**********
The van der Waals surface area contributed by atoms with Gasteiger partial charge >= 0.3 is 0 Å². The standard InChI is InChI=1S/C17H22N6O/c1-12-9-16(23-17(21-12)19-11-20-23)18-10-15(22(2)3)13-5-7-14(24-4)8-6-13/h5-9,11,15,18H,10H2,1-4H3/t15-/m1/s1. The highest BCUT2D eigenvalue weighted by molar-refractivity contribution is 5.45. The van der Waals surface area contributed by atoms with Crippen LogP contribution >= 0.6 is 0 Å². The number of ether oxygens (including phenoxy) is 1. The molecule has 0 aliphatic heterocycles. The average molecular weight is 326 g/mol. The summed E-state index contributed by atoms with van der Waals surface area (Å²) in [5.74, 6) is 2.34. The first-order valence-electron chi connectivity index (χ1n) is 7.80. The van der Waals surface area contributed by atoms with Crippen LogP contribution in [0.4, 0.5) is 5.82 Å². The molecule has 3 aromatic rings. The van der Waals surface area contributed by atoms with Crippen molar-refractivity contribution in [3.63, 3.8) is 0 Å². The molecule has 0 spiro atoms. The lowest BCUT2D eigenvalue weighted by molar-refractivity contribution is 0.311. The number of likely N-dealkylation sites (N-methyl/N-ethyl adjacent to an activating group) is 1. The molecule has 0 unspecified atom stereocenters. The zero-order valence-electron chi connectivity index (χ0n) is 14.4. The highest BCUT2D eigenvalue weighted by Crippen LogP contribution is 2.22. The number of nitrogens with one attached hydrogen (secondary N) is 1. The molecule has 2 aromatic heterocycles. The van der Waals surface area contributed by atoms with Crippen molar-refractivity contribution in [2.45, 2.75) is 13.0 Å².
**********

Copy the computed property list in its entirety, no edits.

The van der Waals surface area contributed by atoms with Gasteiger partial charge >= 0.3 is 0 Å². The standard InChI is InChI=1S/C17H22N6O/c1-12-9-16(23-17(21-12)19-11-20-23)18-10-15(22(2)3)13-5-7-14(24-4)8-6-13/h5-9,11,15,18H,10H2,1-4H3/t15-/m1/s1. The highest BCUT2D eigenvalue weighted by molar-refractivity contribution is 5.45. The van der Waals surface area contributed by atoms with Crippen LogP contribution >= 0.6 is 0 Å². The number of ether oxygens (including phenoxy) is 1. The molecule has 0 aliphatic heterocycles. The average molecular weight is 326 g/mol. The summed E-state index contributed by atoms with van der Waals surface area (Å²) in [5.74, 6) is 2.34. The first-order valence-electron chi connectivity index (χ1n) is 7.80. The van der Waals surface area contributed by atoms with Crippen LogP contribution in [0.4, 0.5) is 5.82 Å². The molecule has 3 aromatic rings. The van der Waals surface area contributed by atoms with Crippen molar-refractivity contribution in [3.63, 3.8) is 0 Å². The molecule has 0 spiro atoms. The lowest BCUT2D eigenvalue weighted by molar-refractivity contribution is 0.311. The number of likely N-dealkylation sites (N-methyl/N-ethyl adjacent to an activating group) is 1. The molecule has 0 unspecified atom stereocenters. The zero-order valence-electron chi connectivity index (χ0n) is 14.4. The highest BCUT2D eigenvalue weighted by Crippen LogP contribution is 2.22. The number of nitrogens with one attached hydrogen (secondary N) is 1. The molecule has 2 aromatic heterocycles. The van der Waals surface area contributed by atoms with Crippen molar-refractivity contribution in [2.45, 2.75) is 13.0 Å².